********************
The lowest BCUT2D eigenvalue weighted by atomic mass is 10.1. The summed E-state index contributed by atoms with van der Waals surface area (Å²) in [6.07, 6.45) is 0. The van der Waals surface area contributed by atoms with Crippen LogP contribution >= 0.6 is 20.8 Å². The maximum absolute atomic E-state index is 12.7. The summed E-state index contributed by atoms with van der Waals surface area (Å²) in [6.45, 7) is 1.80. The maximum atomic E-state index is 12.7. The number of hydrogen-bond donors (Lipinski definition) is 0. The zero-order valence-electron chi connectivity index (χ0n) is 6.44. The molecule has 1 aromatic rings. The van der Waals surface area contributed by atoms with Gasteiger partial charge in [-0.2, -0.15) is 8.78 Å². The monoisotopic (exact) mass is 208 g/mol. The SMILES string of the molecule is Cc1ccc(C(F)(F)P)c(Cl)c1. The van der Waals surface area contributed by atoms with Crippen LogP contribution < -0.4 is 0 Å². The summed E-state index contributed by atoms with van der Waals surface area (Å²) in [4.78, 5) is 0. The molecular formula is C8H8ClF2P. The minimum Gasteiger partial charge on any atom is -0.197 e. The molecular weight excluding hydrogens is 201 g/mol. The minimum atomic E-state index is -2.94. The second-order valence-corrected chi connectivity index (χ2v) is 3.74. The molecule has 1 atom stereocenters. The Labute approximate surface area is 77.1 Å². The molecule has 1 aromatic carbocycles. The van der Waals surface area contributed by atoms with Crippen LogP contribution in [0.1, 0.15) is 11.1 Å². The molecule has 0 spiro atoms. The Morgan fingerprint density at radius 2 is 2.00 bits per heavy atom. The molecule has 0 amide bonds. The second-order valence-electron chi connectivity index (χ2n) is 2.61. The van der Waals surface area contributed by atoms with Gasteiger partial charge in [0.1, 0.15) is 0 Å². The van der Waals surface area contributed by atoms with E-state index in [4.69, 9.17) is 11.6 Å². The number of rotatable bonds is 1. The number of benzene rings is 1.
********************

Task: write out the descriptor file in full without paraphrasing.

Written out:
The lowest BCUT2D eigenvalue weighted by atomic mass is 10.1. The summed E-state index contributed by atoms with van der Waals surface area (Å²) in [6.07, 6.45) is 0. The van der Waals surface area contributed by atoms with Crippen LogP contribution >= 0.6 is 20.8 Å². The maximum absolute atomic E-state index is 12.7. The summed E-state index contributed by atoms with van der Waals surface area (Å²) in [6.45, 7) is 1.80. The maximum atomic E-state index is 12.7. The number of hydrogen-bond donors (Lipinski definition) is 0. The zero-order valence-electron chi connectivity index (χ0n) is 6.44. The molecule has 1 aromatic rings. The van der Waals surface area contributed by atoms with Gasteiger partial charge in [-0.2, -0.15) is 8.78 Å². The monoisotopic (exact) mass is 208 g/mol. The SMILES string of the molecule is Cc1ccc(C(F)(F)P)c(Cl)c1. The van der Waals surface area contributed by atoms with Crippen LogP contribution < -0.4 is 0 Å². The summed E-state index contributed by atoms with van der Waals surface area (Å²) in [4.78, 5) is 0. The molecular formula is C8H8ClF2P. The minimum Gasteiger partial charge on any atom is -0.197 e. The molecular weight excluding hydrogens is 201 g/mol. The minimum atomic E-state index is -2.94. The second-order valence-corrected chi connectivity index (χ2v) is 3.74. The molecule has 1 atom stereocenters. The Labute approximate surface area is 77.1 Å². The molecule has 1 aromatic carbocycles. The van der Waals surface area contributed by atoms with Crippen LogP contribution in [0.1, 0.15) is 11.1 Å². The molecule has 0 spiro atoms. The Morgan fingerprint density at radius 2 is 2.00 bits per heavy atom. The molecule has 0 amide bonds. The second-order valence-electron chi connectivity index (χ2n) is 2.61. The van der Waals surface area contributed by atoms with Gasteiger partial charge in [0.1, 0.15) is 0 Å². The van der Waals surface area contributed by atoms with E-state index in [4.69, 9.17) is 11.6 Å². The number of rotatable bonds is 1. The number of benzene rings is 1.